Students studying abroad experience loneliness that sometimes even 'gets to the point of depression," according to a new study.
A recent study by Monash University and the University of Melbourne revealed that 67 per cent of female and 62 per cent of male international students experience 'periods of loneliness and isolation' while studying in Australia.
The survey involving 200 students at nine universities across the country found that foreign students were hesitant to form friendship with domestic students, which contributed to their loneliness.
An Indian student interviewed for the study said that the loneliness experienced by overseas students 'gets to the point of depression'.
The students from Singapore were the loneliest, with 100 per cent of those interviewed agreeing that they felt isolated and left out.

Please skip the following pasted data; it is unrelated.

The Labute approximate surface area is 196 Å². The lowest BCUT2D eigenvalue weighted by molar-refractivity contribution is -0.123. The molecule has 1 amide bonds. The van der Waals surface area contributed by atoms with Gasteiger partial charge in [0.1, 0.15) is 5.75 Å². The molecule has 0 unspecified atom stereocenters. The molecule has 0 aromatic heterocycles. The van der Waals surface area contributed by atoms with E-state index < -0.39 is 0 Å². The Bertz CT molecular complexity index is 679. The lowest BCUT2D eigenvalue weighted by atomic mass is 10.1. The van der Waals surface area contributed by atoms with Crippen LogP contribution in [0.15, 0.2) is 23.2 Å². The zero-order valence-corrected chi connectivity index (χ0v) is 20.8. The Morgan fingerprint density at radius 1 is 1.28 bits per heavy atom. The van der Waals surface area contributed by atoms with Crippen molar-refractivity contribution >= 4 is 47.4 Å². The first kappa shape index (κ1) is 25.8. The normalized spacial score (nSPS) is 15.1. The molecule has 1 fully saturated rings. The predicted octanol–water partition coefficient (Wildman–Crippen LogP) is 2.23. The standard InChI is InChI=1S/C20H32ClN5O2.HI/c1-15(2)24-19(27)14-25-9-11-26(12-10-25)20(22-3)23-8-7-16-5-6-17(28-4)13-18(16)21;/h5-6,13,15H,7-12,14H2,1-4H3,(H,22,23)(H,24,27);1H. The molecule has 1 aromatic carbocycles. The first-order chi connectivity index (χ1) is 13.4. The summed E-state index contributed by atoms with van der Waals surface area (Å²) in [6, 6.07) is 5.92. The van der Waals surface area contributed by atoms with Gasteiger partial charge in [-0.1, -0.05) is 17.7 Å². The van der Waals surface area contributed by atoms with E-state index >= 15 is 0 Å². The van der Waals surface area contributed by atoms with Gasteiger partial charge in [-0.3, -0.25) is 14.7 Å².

Malaysian students also had high rates of friendlessness and desolation, along with students from Indonesia and China.
Some of the students felt they were 'in a very strange place' and had the sense of being 'lost in a jungle'.
'I just stay in my room ... sometimes I cry and when I cry out, I feel better,' News.com.au quoted a Malaysian student, as saying.
"It is significant that 65 per cent of those who had experienced loneliness or isolation had faced barriers in making friends across cultures,' the research stated.
The researchers believe that foreign students should be encouraged for more friendships and the universities should have 'adequate' student services and classroom strategies to help overseas students cope with loneliness by offering counselling.
'If a stronger social bridge between international students and their local context is to be built, this (friendships with domestic students) is the place to build it,' said the researchers.